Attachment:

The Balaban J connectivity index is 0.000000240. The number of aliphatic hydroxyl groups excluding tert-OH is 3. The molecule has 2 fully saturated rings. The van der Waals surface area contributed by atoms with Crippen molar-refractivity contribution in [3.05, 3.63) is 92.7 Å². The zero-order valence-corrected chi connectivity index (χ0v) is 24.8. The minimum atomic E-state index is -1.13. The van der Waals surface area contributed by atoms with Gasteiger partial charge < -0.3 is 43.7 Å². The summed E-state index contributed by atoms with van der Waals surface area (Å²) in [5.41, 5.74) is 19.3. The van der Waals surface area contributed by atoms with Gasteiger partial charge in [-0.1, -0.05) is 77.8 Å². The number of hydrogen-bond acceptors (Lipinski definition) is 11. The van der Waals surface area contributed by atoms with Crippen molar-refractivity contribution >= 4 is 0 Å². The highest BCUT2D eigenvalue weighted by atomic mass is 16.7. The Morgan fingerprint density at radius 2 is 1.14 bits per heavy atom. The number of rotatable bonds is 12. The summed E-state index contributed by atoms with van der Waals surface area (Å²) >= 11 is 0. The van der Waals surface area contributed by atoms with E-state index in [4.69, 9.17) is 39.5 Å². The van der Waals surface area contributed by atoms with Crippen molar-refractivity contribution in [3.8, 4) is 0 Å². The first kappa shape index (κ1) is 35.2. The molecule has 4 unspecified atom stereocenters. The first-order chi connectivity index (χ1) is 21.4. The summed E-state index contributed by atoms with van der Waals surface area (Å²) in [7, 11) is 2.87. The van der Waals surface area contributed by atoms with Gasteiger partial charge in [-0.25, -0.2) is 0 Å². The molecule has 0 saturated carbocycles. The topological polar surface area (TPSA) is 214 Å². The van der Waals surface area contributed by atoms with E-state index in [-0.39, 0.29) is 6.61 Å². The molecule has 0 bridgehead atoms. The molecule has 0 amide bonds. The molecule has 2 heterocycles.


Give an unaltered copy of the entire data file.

The Balaban J connectivity index is 0.000000240. The number of aliphatic hydroxyl groups excluding tert-OH is 3. The molecule has 2 fully saturated rings. The van der Waals surface area contributed by atoms with Crippen molar-refractivity contribution in [3.05, 3.63) is 92.7 Å². The zero-order valence-corrected chi connectivity index (χ0v) is 24.8. The minimum atomic E-state index is -1.13. The van der Waals surface area contributed by atoms with Gasteiger partial charge < -0.3 is 43.7 Å². The summed E-state index contributed by atoms with van der Waals surface area (Å²) in [5.41, 5.74) is 19.3. The van der Waals surface area contributed by atoms with Gasteiger partial charge in [-0.1, -0.05) is 77.8 Å². The number of hydrogen-bond acceptors (Lipinski definition) is 11. The van der Waals surface area contributed by atoms with Crippen molar-refractivity contribution >= 4 is 0 Å². The highest BCUT2D eigenvalue weighted by atomic mass is 16.7. The Morgan fingerprint density at radius 2 is 1.14 bits per heavy atom. The number of rotatable bonds is 12. The summed E-state index contributed by atoms with van der Waals surface area (Å²) >= 11 is 0. The van der Waals surface area contributed by atoms with E-state index in [4.69, 9.17) is 39.5 Å². The van der Waals surface area contributed by atoms with Crippen molar-refractivity contribution in [3.8, 4) is 0 Å². The first kappa shape index (κ1) is 35.2. The molecule has 4 unspecified atom stereocenters. The first-order chi connectivity index (χ1) is 21.4. The summed E-state index contributed by atoms with van der Waals surface area (Å²) in [7, 11) is 2.87. The van der Waals surface area contributed by atoms with Gasteiger partial charge in [-0.25, -0.2) is 0 Å². The molecule has 0 saturated carbocycles. The topological polar surface area (TPSA) is 214 Å². The van der Waals surface area contributed by atoms with E-state index in [-0.39, 0.29) is 6.61 Å². The molecule has 0 bridgehead atoms. The molecule has 0 amide bonds. The molecule has 2 heterocycles.